— Eugene Costello (@eugenecostello) January 27, 2021


Holaitsdavid

Posted: Mon Oct 11, 2021 2:16pm

Holaitsdavid

Helpful member

Posts: 230

62 helpful points

Location: Mijas Costa

Joined: 30 Mar 2021

Posted: Mon Oct 11, 2021 2:16pm

billybilly1 wrote on Mon Oct 11, 2021 10:28am:

Unfortunatly it works both ways too. Taken from an article recently...............

A disgruntled Spanish resident, journalist Eugene Costello experienced similar issues when sending an item to his daughter back in the UK. He tweeted: “I live in Valencia and recently sent an old laptop to my daughter. ParcelForce are withholding it until the bill of £146 is paid. C...

...an this be right? An old laptop sent by a Dad to his daughter, so she can work online since her school is shut?”

Dear @HMRCgovuk @HMRCpressoffice I live in Valencia and recently sent an old laptop to my daughter. ParcelForce are withholding it until your bill of £146 is paid. Can this be right? An old laptop sent by a dad to a daughter so she can work online since her school is shut #Covid! pic.twitter.com/qyqmoPwtmw

— Eugene Costello (@eugenecostello) January 27, 2021


Sound like they over valued the laptop, perhaps customs documents not correct, either way life was much more simpler before Brexit. 

AliCee

Posted: Wed Oct 13, 2021 3:06pm

Posts: 5

Location: La Cala De Mijas

Joined: 4 Oct 2021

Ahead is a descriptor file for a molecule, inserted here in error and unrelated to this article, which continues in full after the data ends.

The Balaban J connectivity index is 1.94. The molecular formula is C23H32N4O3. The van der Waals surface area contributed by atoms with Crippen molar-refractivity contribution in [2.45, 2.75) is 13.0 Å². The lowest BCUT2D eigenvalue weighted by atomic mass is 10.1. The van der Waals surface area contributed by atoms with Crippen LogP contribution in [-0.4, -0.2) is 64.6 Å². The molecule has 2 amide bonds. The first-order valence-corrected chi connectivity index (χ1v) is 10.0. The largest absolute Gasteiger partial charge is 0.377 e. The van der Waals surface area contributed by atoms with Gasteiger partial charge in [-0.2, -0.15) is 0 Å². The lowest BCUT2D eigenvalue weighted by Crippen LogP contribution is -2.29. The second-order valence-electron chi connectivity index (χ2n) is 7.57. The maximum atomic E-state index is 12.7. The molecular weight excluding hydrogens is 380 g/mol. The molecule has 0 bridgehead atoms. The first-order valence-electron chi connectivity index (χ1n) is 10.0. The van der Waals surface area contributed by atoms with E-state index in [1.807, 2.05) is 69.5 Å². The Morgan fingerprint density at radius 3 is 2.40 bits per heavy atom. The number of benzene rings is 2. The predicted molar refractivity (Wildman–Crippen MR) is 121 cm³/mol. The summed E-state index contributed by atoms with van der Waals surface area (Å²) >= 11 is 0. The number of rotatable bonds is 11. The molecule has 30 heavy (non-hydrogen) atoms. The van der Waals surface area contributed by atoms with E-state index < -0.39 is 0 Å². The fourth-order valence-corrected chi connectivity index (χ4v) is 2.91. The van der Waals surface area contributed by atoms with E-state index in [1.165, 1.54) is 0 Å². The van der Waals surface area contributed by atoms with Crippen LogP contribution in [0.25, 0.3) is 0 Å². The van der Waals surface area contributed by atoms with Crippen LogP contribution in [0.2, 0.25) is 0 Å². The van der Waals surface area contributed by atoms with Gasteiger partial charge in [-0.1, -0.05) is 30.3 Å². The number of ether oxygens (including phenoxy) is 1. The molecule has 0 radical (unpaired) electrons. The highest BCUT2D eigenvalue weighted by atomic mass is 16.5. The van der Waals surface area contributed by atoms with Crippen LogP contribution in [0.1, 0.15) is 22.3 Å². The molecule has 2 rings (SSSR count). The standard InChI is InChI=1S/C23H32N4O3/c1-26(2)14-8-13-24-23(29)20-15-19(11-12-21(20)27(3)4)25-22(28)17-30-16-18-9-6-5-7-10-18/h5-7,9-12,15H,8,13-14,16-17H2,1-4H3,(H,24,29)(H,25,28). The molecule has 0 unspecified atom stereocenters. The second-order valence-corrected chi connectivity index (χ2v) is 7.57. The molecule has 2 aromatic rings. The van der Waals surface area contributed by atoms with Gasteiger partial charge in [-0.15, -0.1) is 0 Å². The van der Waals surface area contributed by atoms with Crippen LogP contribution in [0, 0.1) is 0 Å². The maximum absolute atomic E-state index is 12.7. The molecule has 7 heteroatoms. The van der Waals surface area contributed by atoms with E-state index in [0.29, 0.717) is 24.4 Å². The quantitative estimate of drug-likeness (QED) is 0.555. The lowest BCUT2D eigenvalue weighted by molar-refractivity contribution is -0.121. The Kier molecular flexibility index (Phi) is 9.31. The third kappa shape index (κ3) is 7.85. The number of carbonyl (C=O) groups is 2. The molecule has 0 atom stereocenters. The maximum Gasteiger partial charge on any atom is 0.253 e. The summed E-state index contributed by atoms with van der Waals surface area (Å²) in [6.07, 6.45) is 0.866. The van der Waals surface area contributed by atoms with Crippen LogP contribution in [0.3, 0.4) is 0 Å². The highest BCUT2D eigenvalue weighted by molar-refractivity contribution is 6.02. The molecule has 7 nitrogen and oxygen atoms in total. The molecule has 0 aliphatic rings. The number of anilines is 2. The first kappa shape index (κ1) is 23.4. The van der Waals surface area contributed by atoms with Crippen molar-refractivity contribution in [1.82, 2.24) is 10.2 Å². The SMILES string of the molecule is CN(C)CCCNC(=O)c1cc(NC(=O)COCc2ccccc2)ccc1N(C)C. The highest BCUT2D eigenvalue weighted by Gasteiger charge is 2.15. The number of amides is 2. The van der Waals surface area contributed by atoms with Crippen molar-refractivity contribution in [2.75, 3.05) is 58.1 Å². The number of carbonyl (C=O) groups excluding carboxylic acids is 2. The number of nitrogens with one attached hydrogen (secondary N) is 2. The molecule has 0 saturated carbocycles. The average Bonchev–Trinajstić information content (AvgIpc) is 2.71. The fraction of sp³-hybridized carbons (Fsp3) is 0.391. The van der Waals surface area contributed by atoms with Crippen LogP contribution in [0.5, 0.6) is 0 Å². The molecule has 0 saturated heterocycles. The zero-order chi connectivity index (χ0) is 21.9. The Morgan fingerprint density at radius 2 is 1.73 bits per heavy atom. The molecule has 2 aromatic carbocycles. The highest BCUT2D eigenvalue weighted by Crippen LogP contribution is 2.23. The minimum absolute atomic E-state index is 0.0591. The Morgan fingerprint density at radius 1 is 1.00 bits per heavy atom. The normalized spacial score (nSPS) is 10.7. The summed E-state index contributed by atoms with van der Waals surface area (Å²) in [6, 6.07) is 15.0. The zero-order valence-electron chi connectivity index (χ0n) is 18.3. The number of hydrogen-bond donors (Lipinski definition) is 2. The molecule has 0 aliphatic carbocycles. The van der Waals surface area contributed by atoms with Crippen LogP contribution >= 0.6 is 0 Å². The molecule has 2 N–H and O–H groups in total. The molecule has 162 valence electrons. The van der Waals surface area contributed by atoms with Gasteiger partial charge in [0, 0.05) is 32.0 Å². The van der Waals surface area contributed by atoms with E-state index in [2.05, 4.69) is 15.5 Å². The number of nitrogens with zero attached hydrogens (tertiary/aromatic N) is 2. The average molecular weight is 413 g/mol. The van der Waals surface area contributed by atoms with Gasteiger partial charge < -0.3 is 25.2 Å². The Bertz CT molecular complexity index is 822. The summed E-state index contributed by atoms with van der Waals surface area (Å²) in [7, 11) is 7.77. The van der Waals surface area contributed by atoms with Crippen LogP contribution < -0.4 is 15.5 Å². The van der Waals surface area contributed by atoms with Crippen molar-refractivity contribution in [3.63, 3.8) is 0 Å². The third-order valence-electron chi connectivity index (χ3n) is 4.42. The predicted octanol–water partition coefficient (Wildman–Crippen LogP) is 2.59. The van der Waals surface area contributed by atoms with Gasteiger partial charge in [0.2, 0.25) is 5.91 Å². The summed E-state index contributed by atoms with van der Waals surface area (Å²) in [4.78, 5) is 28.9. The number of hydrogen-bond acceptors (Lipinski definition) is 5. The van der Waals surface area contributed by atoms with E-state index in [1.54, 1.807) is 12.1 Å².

Posted: Wed Oct 13, 2021 3:06pm

Is that right that they charge VAT on your own possessions?  I can sort of see the argument when someone sends a ‘gift’ to somebody else, but surely if they are your possessions and staying in your ownership you have already paid the VAT when you purchased them??  That’s double taxation surely?? 😱

billybilly1

Posted: Wed Oct 13, 2021 5:35pm

Posts: 12

3 helpful points

Location: Gaucin

Joined: 6 Jul 2021

Posted: Wed Oct 13, 2021 5:35pm

When moving to a new country anywhere in the world, you are moving your residence, and therefore your furniture and possessions are changing residency with you. But you are effectively exporting and importing goods, because the UK is now independent and what is called a ‘third country’. To take goods out of a country, you need to export them. To bring them into another country, you must import them. This is the essence of customs clearance. The process entails the value of your goods being assessed, and then they would be subjected to duty and VAT upon entry to the new country.